Worldwide Diabetes Products Market, 2010

Source: MedMarket Diligence, LLC; Report #D510

 

Toward an Artificial Pancreas

The development of stem cell or other cell-based treatment of diabetes, with its potential to restore normal glycemic control in diabetes, is the most important focus of companies with long-term vision in the field of diabetes management. However, in the short-term, the most significant area of development is toward the creation of an “artificial pancreas” — a closed-loop system that provides self-regulated control of blood glucose through continuous blood glucose monitoring and automated insulin infusion.

Although no “closed-loop” system is currently on the market, regulatory approval may feasibly occur within the next year or two. Currently, Medtronic’s Paradigm REAL-Time offers an integrated CGM/pump system, but the insulin infusion rate is patient and/or physician-controlled rather than driven by algorithms or other programming based on the CGM data.

Below are exhibits containing the major insulin pump systems and the continuous blood glucose systems suppliers and developers. 

Suppliers and Developers of Insulin Pump Systems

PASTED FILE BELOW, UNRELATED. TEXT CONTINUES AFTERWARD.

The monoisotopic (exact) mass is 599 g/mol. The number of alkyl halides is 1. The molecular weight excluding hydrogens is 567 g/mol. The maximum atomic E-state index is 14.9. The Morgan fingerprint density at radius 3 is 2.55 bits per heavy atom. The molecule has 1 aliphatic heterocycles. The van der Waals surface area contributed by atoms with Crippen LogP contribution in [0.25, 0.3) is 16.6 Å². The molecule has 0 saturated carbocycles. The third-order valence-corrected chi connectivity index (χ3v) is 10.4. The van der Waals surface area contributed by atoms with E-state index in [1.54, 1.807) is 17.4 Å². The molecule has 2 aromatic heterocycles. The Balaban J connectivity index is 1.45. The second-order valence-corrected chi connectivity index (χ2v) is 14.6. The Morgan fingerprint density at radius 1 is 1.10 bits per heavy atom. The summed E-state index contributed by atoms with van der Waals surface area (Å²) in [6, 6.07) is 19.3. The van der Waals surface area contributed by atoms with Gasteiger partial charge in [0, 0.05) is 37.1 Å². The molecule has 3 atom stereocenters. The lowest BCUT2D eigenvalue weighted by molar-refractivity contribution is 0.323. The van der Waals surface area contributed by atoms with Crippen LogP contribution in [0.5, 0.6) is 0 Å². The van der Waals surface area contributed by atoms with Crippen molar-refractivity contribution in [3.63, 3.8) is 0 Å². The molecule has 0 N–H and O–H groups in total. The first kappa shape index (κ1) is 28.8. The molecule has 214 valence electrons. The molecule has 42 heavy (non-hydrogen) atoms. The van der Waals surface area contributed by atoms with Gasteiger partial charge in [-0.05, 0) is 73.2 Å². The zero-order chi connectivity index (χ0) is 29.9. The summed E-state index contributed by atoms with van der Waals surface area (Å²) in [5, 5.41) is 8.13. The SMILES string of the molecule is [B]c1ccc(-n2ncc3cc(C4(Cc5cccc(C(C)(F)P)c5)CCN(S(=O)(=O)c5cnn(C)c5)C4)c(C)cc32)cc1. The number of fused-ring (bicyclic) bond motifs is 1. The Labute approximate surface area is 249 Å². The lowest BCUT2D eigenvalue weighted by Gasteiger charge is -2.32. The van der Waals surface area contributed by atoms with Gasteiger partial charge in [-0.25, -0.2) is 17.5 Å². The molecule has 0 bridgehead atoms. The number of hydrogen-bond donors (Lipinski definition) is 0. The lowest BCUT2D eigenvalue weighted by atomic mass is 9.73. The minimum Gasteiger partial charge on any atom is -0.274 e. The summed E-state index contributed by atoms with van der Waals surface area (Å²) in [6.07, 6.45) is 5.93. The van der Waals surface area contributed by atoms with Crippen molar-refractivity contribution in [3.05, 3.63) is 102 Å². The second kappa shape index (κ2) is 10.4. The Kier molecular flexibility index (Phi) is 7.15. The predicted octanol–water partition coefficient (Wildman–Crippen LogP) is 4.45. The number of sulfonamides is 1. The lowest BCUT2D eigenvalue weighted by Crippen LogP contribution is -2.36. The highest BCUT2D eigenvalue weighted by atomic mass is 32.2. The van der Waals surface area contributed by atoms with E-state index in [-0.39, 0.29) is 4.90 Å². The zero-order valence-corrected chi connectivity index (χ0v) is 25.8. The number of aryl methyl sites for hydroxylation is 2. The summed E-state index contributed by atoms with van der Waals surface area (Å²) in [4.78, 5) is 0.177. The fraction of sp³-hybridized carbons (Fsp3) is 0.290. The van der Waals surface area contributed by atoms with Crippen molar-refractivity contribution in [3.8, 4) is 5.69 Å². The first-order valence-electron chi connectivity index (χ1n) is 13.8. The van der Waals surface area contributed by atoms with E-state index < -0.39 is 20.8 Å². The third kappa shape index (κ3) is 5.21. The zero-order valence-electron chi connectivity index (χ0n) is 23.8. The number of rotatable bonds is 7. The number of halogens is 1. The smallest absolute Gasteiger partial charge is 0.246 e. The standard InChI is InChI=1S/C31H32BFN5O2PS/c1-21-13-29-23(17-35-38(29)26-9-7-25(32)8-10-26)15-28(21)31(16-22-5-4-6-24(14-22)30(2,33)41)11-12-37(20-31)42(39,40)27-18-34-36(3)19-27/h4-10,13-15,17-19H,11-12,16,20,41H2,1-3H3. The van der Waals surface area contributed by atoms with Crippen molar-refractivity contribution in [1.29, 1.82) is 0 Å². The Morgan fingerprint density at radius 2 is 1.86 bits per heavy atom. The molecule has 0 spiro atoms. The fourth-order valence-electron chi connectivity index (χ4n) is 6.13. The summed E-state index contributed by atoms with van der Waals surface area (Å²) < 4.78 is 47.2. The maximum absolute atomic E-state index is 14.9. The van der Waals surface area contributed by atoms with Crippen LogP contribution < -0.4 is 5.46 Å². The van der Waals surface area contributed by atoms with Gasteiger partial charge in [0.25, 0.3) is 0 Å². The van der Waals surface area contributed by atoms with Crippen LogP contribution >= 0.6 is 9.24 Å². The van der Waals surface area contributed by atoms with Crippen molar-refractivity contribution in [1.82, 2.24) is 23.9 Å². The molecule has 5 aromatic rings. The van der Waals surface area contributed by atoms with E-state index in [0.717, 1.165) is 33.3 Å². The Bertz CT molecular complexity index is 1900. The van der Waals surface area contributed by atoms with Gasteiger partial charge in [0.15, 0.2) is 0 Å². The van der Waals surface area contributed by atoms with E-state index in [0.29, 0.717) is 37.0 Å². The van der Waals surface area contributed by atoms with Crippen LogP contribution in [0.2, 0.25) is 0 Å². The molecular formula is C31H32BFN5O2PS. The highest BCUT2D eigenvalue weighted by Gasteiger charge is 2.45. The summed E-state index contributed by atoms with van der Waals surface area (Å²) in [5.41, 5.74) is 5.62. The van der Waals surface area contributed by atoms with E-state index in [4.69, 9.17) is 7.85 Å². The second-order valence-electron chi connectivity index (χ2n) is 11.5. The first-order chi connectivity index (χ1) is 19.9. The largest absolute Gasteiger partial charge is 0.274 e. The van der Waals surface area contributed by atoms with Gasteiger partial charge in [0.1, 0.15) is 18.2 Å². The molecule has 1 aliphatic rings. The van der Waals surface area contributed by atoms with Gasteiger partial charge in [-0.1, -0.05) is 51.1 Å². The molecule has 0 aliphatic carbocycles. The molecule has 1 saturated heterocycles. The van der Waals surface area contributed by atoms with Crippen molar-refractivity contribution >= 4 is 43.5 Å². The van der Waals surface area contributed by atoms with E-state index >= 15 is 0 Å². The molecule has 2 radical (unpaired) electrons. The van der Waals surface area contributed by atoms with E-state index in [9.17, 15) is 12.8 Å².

Clinical/Technology Focus#Companies
Ablation33
Arrhythmia27
Biomaterials101
Biotechnology72
Blood, organ, tissue68
Cardio diagnostics44
Cardio therapeutics233
Critical care, patient monitoring14
Dental/oral surgery7
Diabetes46
Diagnostics76
Drug delivery57
Drug discovery15
Diagnostic imaging56
Gastrointestinal49
Interventional radiology, vascular surgery108
Minimally invasive176
Nanomedicine48
Neurology, neurosurgery69
Obesity25
Ob/gyn19
Oncology80
Ophthalmology41
Ortho-musculoskeletal222
Patient monitoring38
Pediatric11
Pharmaceutical34
Pulmonary31
Spine121
Stem cell33
Surgery343
Tissue engineering28
Urogenital53
Wound care80
Other75

Source: MedMarket Diligence, LLC; Report #D510

 

Suppliers and Developers of Continuous Blood Glucose Monitors

Growth
Factor
SourcesEffects
Epidermal growth factor (EGF)Activated macrophages. Salivary glands. KeratinocytesKeratinocyte and fibroblast mitogen. Keratinocyte migration. Granulation tissue formation